But of course, her plans all went down the drain the minute her long-lost fiancé revealed himself. Plan foiled. It put a damper on her brilliance, but Hatsumiyo would find a way around that. After all, she was a Tachibana and the Tachibana would never admit defeat without honor! Thus she seated herself primly at the table and shed her mask, revealing her visage - which, really, looked like another mask, although the paleness of her painted face was slightly marred by the dewdrops of perspiration that beaded at her temples. That cat-cretin was definitely going to be eliminated someday, Hatsumiyo vowed. To appear in her state like this in front of her future husband was unforgivable! The first impression was ruined. She resisted the urge to lunge at the cat demon and behead the thing.
"Akechi-sama," Hatsumiyo murmured, practiced demureness hiding the impatience and irritation that was threaded heavily in her voice. She bowed formally, tips of her fingers together, arms only slightly bent, neck perfectly straight - sleeves of her kimono so long that they only showed the ends of her fingers - and then returned to her original position. She hoped her fiancé was satisfied - it was a perfect bow: beautiful and only worthy of the highest ranked. It took a while for her to process her fiancé's words (and twist it to her understanding). What strange dialect. "There is no need to pay any sum of money, my lord, for it is the Tachibana family that will produce the dowry for our union." Hatsumiyo's gaze rose to meet Akechi's evenly, with a hint of threat. "I'm sure you know that our marriage agreement has been settled between our families for more than a decade, Akechi-sama."
"The dead have never bothered me. It's the living that I fear."
The mortuary walls were covered in a thin film of dust; cobwebs hung limply from the corners of the small crowded room that smelled vaguely of old leather and rotting peaches. Tong sunk lower in his seat in the front of the funeral parlor, the corner of his mouth pulling down as he marked his page in the book he was picking away at each listless day in the slowly dying place (literally) and set the book (The Rudiments of Genteel Behavior
) on the counter, where it made a dusty thudding sound and a gentle poof of dust that rose slowly in a transparent cloud above the book.
He supposed he should be glad that there hadn't been anyone calling in to arrange a funeral - no deaths, that was all good and well - but Tong had not requested this job for nothing. It was the still silence that the dead offered that enticed him to choose such a profession. Even the job he had acquired some years ago as a crime scene cleaner was more interesting than what he was doing now - sitting in a dusty mortuary without a single dead body in the neatly aligned coffins that were stored in the back of the funeral parlor, each giving off a sense of dread with every heartbeat of the only living creature in the place: Tong.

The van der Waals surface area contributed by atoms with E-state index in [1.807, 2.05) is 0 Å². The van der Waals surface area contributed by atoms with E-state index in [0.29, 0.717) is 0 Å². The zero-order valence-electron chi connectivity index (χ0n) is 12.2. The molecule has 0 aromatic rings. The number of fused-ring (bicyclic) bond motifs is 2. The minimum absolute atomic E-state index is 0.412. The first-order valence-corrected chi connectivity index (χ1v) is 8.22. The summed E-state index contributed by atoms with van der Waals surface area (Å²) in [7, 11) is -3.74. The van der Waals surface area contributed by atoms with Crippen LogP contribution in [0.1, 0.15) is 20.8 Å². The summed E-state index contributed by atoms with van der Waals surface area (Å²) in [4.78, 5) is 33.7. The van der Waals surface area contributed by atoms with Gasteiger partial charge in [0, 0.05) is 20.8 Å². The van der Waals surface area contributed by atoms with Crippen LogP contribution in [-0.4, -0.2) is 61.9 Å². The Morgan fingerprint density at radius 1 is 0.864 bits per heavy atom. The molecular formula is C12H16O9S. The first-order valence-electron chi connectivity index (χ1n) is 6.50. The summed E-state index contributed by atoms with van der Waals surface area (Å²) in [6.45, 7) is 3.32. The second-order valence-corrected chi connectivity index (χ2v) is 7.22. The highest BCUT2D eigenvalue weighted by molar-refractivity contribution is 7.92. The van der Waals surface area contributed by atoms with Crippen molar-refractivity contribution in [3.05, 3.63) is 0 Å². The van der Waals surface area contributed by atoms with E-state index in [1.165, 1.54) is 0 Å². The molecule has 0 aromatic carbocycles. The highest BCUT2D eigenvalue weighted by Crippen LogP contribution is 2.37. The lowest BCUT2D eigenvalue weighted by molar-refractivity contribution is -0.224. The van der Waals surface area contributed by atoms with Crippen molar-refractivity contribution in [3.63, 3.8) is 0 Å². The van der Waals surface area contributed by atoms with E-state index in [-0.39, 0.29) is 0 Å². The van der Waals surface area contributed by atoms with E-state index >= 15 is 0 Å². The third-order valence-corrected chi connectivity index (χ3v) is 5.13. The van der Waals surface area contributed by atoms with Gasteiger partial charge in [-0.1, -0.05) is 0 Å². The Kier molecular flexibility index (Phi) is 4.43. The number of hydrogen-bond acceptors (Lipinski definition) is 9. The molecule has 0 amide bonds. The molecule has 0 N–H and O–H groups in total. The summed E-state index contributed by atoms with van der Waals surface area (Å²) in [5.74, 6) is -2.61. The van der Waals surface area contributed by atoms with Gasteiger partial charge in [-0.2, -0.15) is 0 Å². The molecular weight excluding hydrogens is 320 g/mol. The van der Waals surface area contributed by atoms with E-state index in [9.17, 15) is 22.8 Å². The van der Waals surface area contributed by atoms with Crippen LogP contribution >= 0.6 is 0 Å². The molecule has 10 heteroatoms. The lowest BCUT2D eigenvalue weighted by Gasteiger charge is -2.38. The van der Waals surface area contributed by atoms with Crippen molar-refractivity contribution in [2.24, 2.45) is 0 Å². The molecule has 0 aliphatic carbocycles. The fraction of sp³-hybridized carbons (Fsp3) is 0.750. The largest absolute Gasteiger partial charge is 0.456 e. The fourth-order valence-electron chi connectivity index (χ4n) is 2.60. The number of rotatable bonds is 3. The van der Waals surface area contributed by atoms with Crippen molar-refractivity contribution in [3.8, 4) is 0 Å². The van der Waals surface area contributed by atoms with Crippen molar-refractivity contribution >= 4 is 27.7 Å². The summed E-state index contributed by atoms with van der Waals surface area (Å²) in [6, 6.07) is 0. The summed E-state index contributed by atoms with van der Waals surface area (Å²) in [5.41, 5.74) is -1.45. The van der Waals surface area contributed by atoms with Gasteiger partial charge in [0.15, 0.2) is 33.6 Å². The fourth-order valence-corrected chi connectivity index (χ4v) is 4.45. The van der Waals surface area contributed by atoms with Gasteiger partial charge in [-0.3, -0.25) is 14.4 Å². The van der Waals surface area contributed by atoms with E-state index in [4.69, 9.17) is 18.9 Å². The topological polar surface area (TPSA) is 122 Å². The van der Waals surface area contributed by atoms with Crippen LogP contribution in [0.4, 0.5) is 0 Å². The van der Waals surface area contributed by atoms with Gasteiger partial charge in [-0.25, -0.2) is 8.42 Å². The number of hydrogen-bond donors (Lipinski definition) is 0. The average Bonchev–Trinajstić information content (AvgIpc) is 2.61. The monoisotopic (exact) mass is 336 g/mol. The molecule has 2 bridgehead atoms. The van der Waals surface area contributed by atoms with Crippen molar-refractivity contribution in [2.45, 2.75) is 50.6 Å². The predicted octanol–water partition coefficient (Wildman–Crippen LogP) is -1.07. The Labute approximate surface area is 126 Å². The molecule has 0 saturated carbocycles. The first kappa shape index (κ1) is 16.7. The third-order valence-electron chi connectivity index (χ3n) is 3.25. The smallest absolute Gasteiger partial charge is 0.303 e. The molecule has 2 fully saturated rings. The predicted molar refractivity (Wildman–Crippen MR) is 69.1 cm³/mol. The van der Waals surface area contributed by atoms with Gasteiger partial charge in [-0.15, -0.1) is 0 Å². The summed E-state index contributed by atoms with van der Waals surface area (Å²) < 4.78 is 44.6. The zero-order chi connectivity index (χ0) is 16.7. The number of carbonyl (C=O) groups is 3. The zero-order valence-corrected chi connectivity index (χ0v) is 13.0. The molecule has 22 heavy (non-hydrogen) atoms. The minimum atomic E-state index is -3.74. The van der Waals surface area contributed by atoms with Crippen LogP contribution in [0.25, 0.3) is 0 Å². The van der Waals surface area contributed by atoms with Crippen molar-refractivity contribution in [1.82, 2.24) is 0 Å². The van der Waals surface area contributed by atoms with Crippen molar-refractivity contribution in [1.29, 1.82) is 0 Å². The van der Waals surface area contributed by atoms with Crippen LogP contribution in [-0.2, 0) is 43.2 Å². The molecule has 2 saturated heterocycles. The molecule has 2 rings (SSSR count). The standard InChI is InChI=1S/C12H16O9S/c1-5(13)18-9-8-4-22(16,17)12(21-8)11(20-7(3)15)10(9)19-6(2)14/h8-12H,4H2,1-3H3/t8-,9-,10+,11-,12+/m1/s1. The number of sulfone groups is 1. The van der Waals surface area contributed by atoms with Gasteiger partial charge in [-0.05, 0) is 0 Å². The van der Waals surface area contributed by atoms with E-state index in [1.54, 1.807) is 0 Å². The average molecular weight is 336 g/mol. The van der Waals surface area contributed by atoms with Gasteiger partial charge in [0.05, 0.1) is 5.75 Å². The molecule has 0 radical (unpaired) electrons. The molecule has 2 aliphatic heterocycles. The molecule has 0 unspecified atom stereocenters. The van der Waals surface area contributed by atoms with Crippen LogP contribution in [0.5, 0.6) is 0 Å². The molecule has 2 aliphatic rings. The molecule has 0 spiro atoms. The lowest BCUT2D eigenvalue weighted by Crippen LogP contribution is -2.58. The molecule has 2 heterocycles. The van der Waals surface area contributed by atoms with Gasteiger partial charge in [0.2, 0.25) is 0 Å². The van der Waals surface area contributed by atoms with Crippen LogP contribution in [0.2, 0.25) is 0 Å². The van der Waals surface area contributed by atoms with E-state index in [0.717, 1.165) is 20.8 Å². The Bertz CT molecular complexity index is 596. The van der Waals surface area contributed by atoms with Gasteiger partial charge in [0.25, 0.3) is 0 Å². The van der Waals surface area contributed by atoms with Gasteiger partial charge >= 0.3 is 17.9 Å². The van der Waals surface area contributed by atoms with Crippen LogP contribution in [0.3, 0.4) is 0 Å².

The early evening light had already faded to a thin bruise-like color when Tong found himself with his cheek against the hard surface of the book and letters etched into his flesh from the pressure exerted while he had dozed off. While the mortuary officially closed at 8:00 sharp every day save Sundays when the mortuary didn't open at all, the manager who was always somewhere in the Bahamas, or Hawaii, or some luxurious tropical place, had no objections with his employees staying past midnight - because really, who wanted to spend the night in a mortuary with all the coffins and the dead? Tong had once slept over at the mortuary carving intricate designs on a coffin and stayed a full 24 hours at the funeral parlor without breaking a sweat. But it was one of those days
, Tong decided. It was one of those days when he was the prince of the mortuary, a sardonic knife only cutting through the grubby air and into the unresponsive dead - but tonight, it would be cutting into the tender hearts of the living, for even a prince needed to tend to the affairs of his principality.
Tong picked up the book of etiquette and opened the door of the mortuary, the rusted bell jingling ominously as he locked up for the day, only allowing a brief draft of freedom, of careless abandon, of summer
- to pass swirl the stalemate inside the mortuary.